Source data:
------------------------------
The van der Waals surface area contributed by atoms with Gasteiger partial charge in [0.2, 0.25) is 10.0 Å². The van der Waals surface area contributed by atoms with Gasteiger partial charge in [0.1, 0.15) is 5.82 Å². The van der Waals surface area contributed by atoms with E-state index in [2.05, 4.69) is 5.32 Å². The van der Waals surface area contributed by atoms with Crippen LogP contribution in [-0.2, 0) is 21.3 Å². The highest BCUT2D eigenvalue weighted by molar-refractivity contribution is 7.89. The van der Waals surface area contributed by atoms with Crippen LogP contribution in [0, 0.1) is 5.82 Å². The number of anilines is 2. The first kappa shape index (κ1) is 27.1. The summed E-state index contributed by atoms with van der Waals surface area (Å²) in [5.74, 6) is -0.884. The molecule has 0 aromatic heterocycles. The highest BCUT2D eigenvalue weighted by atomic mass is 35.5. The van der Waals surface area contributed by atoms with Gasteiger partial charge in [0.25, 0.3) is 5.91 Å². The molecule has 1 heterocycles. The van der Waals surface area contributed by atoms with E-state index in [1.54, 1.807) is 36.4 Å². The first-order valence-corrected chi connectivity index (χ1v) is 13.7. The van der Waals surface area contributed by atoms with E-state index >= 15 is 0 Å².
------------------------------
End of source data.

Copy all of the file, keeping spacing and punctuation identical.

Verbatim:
The van der Waals surface area contributed by atoms with Gasteiger partial charge in [0.2, 0.25) is 10.0 Å². The van der Waals surface area contributed by atoms with Gasteiger partial charge in [0.1, 0.15) is 5.82 Å². The van der Waals surface area contributed by atoms with E-state index in [2.05, 4.69) is 5.32 Å². The van der Waals surface area contributed by atoms with Crippen LogP contribution in [-0.2, 0) is 21.3 Å². The highest BCUT2D eigenvalue weighted by molar-refractivity contribution is 7.89. The van der Waals surface area contributed by atoms with Crippen LogP contribution in [0, 0.1) is 5.82 Å². The number of anilines is 2. The first kappa shape index (κ1) is 27.1. The summed E-state index contributed by atoms with van der Waals surface area (Å²) in [5.74, 6) is -0.884. The molecule has 0 aromatic heterocycles. The highest BCUT2D eigenvalue weighted by atomic mass is 35.5. The van der Waals surface area contributed by atoms with Gasteiger partial charge in [0.25, 0.3) is 5.91 Å². The molecule has 1 heterocycles. The van der Waals surface area contributed by atoms with E-state index in [1.54, 1.807) is 36.4 Å². The first-order valence-corrected chi connectivity index (χ1v) is 13.7. The van der Waals surface area contributed by atoms with E-state index >= 15 is 0 Å².